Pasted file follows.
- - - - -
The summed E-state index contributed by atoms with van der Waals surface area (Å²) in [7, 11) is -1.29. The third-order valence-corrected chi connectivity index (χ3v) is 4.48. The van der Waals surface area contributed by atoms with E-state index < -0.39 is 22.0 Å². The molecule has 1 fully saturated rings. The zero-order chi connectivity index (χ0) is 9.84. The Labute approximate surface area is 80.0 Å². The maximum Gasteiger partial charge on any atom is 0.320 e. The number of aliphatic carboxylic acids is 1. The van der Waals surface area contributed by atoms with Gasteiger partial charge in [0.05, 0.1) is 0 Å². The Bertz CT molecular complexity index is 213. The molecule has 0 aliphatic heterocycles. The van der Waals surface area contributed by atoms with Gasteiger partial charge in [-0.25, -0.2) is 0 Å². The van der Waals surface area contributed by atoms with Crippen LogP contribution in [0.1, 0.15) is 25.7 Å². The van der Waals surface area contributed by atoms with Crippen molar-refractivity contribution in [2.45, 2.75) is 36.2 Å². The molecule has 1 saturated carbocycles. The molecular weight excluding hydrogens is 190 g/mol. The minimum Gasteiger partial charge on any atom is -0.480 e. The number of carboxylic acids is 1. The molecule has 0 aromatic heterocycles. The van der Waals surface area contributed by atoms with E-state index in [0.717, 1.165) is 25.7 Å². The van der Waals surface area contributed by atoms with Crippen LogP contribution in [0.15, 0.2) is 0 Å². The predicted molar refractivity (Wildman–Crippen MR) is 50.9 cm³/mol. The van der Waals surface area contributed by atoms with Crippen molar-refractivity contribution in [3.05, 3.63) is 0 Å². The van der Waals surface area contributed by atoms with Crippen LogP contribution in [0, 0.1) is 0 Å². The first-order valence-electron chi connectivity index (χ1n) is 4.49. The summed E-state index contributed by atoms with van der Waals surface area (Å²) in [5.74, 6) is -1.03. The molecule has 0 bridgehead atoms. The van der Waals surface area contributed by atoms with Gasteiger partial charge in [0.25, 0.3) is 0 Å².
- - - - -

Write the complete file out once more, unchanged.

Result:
The summed E-state index contributed by atoms with van der Waals surface area (Å²) in [7, 11) is -1.29. The third-order valence-corrected chi connectivity index (χ3v) is 4.48. The van der Waals surface area contributed by atoms with E-state index < -0.39 is 22.0 Å². The molecule has 1 fully saturated rings. The zero-order chi connectivity index (χ0) is 9.84. The Labute approximate surface area is 80.0 Å². The maximum Gasteiger partial charge on any atom is 0.320 e. The number of aliphatic carboxylic acids is 1. The van der Waals surface area contributed by atoms with Gasteiger partial charge in [0.05, 0.1) is 0 Å². The Bertz CT molecular complexity index is 213. The molecule has 0 aliphatic heterocycles. The van der Waals surface area contributed by atoms with Gasteiger partial charge in [-0.25, -0.2) is 0 Å². The van der Waals surface area contributed by atoms with Crippen LogP contribution in [0.1, 0.15) is 25.7 Å². The van der Waals surface area contributed by atoms with Crippen molar-refractivity contribution in [2.45, 2.75) is 36.2 Å². The molecule has 1 saturated carbocycles. The molecular weight excluding hydrogens is 190 g/mol. The minimum Gasteiger partial charge on any atom is -0.480 e. The number of carboxylic acids is 1. The molecule has 0 aromatic heterocycles. The van der Waals surface area contributed by atoms with E-state index in [0.717, 1.165) is 25.7 Å². The van der Waals surface area contributed by atoms with Crippen LogP contribution in [0.15, 0.2) is 0 Å². The predicted molar refractivity (Wildman–Crippen MR) is 50.9 cm³/mol. The van der Waals surface area contributed by atoms with Crippen molar-refractivity contribution in [3.05, 3.63) is 0 Å². The van der Waals surface area contributed by atoms with Crippen LogP contribution in [0, 0.1) is 0 Å². The first-order valence-electron chi connectivity index (χ1n) is 4.49. The summed E-state index contributed by atoms with van der Waals surface area (Å²) in [5.74, 6) is -1.03. The molecule has 0 bridgehead atoms. The van der Waals surface area contributed by atoms with Gasteiger partial charge in [0.25, 0.3) is 0 Å².